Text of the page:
Examining the common link among frailty, inflammation, and cancer: At the Division of Geriatric Medicine and Gerontology’s Aging Research program, in Baltimore, Maryland, researchers are assessing frailty via genetics and mouse models as well as looking for the common link among frailty, inflammation, and cancer.
Neuropathology: In the Division of Neuropathology, researchers have undertaken a number of projects that relate to gerontology, including Alzheimer’s Disease, neurological diseases, and neurodegeneration.
Working through one of two Centers on Aging and Health on the Johns Hopkins campus in Baltimore, Maryland, medical students have the opportunity to do research in a number of content areas related to clinical and population-based aging research. Those content areas include:
- The natural history, risk factors, and prevention of chronic diseases, frailty, disability, falls, comorbidity, cognition, and dementia
- Social and behavioral epidemiology
- Health promotion and prevention for older adults
- Causes for health disparities in older populations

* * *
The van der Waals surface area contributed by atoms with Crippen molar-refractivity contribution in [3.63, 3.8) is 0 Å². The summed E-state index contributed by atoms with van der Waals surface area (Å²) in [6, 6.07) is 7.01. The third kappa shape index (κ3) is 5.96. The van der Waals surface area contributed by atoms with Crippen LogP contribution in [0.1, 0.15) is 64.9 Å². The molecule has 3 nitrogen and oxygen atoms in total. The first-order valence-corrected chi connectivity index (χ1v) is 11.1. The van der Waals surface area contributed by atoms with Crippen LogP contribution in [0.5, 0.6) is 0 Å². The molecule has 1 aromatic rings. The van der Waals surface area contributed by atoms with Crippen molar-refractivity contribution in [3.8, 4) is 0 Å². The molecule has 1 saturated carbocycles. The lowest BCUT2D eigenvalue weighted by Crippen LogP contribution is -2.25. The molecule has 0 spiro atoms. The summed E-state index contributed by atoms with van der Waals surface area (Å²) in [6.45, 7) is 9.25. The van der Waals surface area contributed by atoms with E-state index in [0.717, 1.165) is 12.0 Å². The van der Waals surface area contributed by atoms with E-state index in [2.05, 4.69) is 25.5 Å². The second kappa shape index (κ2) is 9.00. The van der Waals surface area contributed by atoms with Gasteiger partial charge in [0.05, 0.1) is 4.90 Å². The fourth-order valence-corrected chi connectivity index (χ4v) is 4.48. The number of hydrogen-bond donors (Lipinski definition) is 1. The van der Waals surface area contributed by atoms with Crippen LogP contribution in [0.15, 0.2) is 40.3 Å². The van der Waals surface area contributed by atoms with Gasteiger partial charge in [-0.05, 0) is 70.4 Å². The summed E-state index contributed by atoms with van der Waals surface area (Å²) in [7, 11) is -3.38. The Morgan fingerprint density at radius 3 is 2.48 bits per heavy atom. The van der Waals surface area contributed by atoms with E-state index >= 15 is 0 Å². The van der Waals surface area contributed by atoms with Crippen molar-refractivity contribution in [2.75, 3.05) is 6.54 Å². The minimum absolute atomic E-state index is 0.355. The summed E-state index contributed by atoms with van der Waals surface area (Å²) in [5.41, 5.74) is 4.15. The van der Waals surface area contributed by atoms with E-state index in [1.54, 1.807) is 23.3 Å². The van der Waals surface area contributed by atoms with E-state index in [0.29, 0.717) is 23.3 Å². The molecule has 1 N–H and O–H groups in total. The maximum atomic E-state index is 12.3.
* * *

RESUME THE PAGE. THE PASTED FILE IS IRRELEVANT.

- Randomized trials of behavioral and pharmacologic therapies to prevent physical and cognitive disabilities, and social modes for prevention.
At the Centers on Aging and Health, a research team studies health services. Current research projects fall in these categories:
- Guided care
- Successful aging and association with the use of health care
- Inclusive care of the elderly
- Care for chronic disease
A major strength at Johns Hopkins, both within the geriatrics division and beyond, is it's highly refined programs to develop and evaluate educational interventions. These interventions may target medical student knowledge and attitudes about aging populations, caregiver needs, patient needs, non-geriatrics healthcare providers, and many others. To find out more about this research area of the program, please contact Colleen Christmas at [email protected]
These links provide more information on the Medical Student Training in Aging Research (MSTAR) Program, geriatric medicine and gerontology, other Johns Hopkins medical student programs and information, Baltimore, and student medical associations.
- The American Geriatrics Society: Information for Trainees
- The Gerontological Society of America Student Section
- Medical Student Training in Aging Research (MSTAR) Program
Called “Charm City” for a reason, Baltimore is a place that has a little something for everybody. Baltimore is a spirited city – a unique blend of historic charm, cultural heritage and urban vitality. With hanging out at the Inner Harbor, attending neighborhood festivals, biking to school and more, Johns Hopkins medical students, graduate students and residents have a lot to love about Baltimore.